Following in the tradition of C.S. Lewis, Lee Strobel, and Josh McDowell, another great apologist has arrived, a 13-year-old.
Nahoa Life — his mom is Hawaiian — likes skateboarding, performing Christ hip hop and mastering big books of philosophy and science as it relates to God.
A product of Gen Z, Nahoa recently appeared on the Christian intellectual circuit’s radar when Biola Professor Sean McDowell received an email with questions about his doctoral dissertation.
Sean, the son of Josh McDowell, thought, Are you kidding me? This 12-year-old read my dissertation?
McDowell decided to host Nahoa on his podcast in February.
“I love apologetics,” the 8th-grader from Los Angeles told Sean. “I started doing apologetics about two years ago. I was just kind of bored and I read a book. It was super intriguing. For the first time I realized there’s actual evidence for Christianity.”
Apologetics, a lofty philosophy and usually a course in undergraduate Bible school, is the field of making Christianity palatable to skeptics.
Chris Hulvey’s family was poor in finances but rich in faith. So when they found themselves without soap and lacking the money for more soap, they prayed.
“I remember my mom back when we were living in a trailer in Brunswick (Georgia),” Hulvey recounts on a This is Me TV video. “She didn’t have no soap, and so she literally prayed to God for some soap, and then soap showed up in the mailbox.”
Excuse the pun, but God came CLEAN through with the answer.
Today Chris Hulvey is the latest signing on Reach Records, Lecrae’s label. Subsistence is no longer his problem. His life now involves many opportunities for performing on stage.
As a kid in Brunswick, Georgia, he actually liked going to church. When you’re poor, free Sunday school snacks are a draw.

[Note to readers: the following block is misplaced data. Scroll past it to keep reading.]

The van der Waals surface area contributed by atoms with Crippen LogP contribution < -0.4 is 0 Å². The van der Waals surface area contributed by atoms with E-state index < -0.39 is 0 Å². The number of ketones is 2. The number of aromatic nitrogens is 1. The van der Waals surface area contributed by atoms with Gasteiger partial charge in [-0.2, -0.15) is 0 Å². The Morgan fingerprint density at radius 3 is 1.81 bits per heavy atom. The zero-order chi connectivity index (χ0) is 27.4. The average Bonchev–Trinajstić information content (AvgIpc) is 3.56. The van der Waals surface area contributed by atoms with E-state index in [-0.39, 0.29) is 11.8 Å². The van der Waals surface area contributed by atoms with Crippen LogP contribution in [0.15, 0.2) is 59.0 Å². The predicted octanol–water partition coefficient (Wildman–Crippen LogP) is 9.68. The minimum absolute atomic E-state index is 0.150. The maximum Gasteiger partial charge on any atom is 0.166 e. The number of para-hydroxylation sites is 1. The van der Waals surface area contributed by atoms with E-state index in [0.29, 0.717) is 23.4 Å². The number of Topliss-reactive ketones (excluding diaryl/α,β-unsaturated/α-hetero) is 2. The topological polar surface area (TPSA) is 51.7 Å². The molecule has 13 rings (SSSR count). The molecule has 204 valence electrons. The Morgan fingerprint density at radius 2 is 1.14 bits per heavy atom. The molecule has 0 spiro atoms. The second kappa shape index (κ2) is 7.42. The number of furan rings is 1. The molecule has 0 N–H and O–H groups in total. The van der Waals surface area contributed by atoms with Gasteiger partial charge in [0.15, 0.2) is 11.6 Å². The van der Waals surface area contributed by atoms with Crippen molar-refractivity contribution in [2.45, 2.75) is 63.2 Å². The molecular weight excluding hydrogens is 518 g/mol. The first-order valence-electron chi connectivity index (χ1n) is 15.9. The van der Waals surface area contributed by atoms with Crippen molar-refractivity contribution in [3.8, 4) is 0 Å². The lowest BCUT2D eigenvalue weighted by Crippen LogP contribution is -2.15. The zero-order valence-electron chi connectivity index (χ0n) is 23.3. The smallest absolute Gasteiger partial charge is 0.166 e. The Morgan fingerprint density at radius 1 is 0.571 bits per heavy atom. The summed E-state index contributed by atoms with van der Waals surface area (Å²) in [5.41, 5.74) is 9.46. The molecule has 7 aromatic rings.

“What I really liked about it was we had snacks,” he says. “They were just always busting every time, getting some goldfish (crackers). You can’t beat that.”
He accepted Jesus at age four.
Of course, he didn’t fully comprehend everything.
In the 9th grade, Hulvey went on a mission trip and saw undeniable healing miracles. One was a man whose six fused vertebrae got “unfused.” The tangible move of God challenged his experience of “church as usual.”
“When i got home, it was just like, man, what are we doing?” he says. He felt he should contend for more of God.
As a result, he turned into a pharisee, he says.
“I had a lot of judgmental tendencies. My friend felt judged by me,” he says. “I basically told my best friend that he was going to hell. I had conviction, but I wasn’t carrying discernment.”
As he matured through high school, he learned that his friends were lost because of confusion. They needed love, not condemnation. So he went back and asked them for forgiveness and patiently loved on them.
“In college people are doing the same things, but my whole approach was different,” he says. “I would just be there for them. God helped me to become a care-taker instead of judgement-giver.”
Drawn to hip hop, he participated in and won battle raps. He uploaded music to SoundCloud, and he started gaining traction with the listens. But since it was secular, God told him to delete it. “I was like dang,” he remembers.
What? Kill the momentum? Find out what Hulvey did. Read the rest: Chris Hulvey.